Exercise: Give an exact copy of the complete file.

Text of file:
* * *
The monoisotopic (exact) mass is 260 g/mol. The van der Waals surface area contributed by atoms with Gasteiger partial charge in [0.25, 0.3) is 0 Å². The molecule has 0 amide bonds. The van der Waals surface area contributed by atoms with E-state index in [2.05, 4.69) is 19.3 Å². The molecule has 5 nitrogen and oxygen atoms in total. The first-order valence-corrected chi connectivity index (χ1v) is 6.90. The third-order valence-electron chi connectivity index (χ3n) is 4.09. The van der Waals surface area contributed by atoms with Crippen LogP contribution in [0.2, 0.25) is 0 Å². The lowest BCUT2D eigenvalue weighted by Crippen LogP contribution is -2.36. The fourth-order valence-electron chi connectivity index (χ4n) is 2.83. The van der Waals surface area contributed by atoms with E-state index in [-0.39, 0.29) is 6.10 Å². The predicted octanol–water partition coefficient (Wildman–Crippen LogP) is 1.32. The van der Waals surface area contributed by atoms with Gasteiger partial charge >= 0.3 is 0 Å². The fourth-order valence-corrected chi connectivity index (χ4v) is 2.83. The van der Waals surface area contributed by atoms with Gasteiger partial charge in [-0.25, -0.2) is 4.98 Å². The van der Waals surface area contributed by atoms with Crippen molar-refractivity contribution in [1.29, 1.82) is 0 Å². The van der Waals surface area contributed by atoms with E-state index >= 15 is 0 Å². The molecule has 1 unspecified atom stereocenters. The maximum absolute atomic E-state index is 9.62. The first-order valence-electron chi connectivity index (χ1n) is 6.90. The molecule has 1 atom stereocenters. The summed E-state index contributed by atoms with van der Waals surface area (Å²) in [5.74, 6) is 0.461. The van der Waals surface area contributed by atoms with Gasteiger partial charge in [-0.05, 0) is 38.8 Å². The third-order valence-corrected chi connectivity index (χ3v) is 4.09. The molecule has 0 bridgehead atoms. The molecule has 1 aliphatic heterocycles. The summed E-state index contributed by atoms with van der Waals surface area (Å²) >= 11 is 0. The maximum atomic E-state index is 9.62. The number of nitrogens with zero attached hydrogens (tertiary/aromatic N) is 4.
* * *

The monoisotopic (exact) mass is 260 g/mol. The van der Waals surface area contributed by atoms with Gasteiger partial charge in [0.25, 0.3) is 0 Å². The molecule has 0 amide bonds. The van der Waals surface area contributed by atoms with E-state index in [2.05, 4.69) is 19.3 Å². The molecule has 5 nitrogen and oxygen atoms in total. The first-order valence-corrected chi connectivity index (χ1v) is 6.90. The third-order valence-electron chi connectivity index (χ3n) is 4.09. The van der Waals surface area contributed by atoms with Crippen LogP contribution in [0.2, 0.25) is 0 Å². The lowest BCUT2D eigenvalue weighted by Crippen LogP contribution is -2.36. The fourth-order valence-electron chi connectivity index (χ4n) is 2.83. The van der Waals surface area contributed by atoms with E-state index in [-0.39, 0.29) is 6.10 Å². The predicted octanol–water partition coefficient (Wildman–Crippen LogP) is 1.32. The van der Waals surface area contributed by atoms with Gasteiger partial charge >= 0.3 is 0 Å². The fourth-order valence-corrected chi connectivity index (χ4v) is 2.83. The van der Waals surface area contributed by atoms with Gasteiger partial charge in [-0.25, -0.2) is 4.98 Å². The van der Waals surface area contributed by atoms with Crippen molar-refractivity contribution in [1.29, 1.82) is 0 Å². The van der Waals surface area contributed by atoms with E-state index >= 15 is 0 Å². The molecule has 1 unspecified atom stereocenters. The maximum absolute atomic E-state index is 9.62. The first-order valence-electron chi connectivity index (χ1n) is 6.90. The molecule has 1 atom stereocenters. The summed E-state index contributed by atoms with van der Waals surface area (Å²) in [5.74, 6) is 0.461. The van der Waals surface area contributed by atoms with Gasteiger partial charge in [-0.05, 0) is 38.8 Å². The third-order valence-corrected chi connectivity index (χ3v) is 4.09. The molecule has 0 bridgehead atoms. The molecule has 1 aliphatic heterocycles. The summed E-state index contributed by atoms with van der Waals surface area (Å²) >= 11 is 0. The maximum atomic E-state index is 9.62. The number of nitrogens with zero attached hydrogens (tertiary/aromatic N) is 4.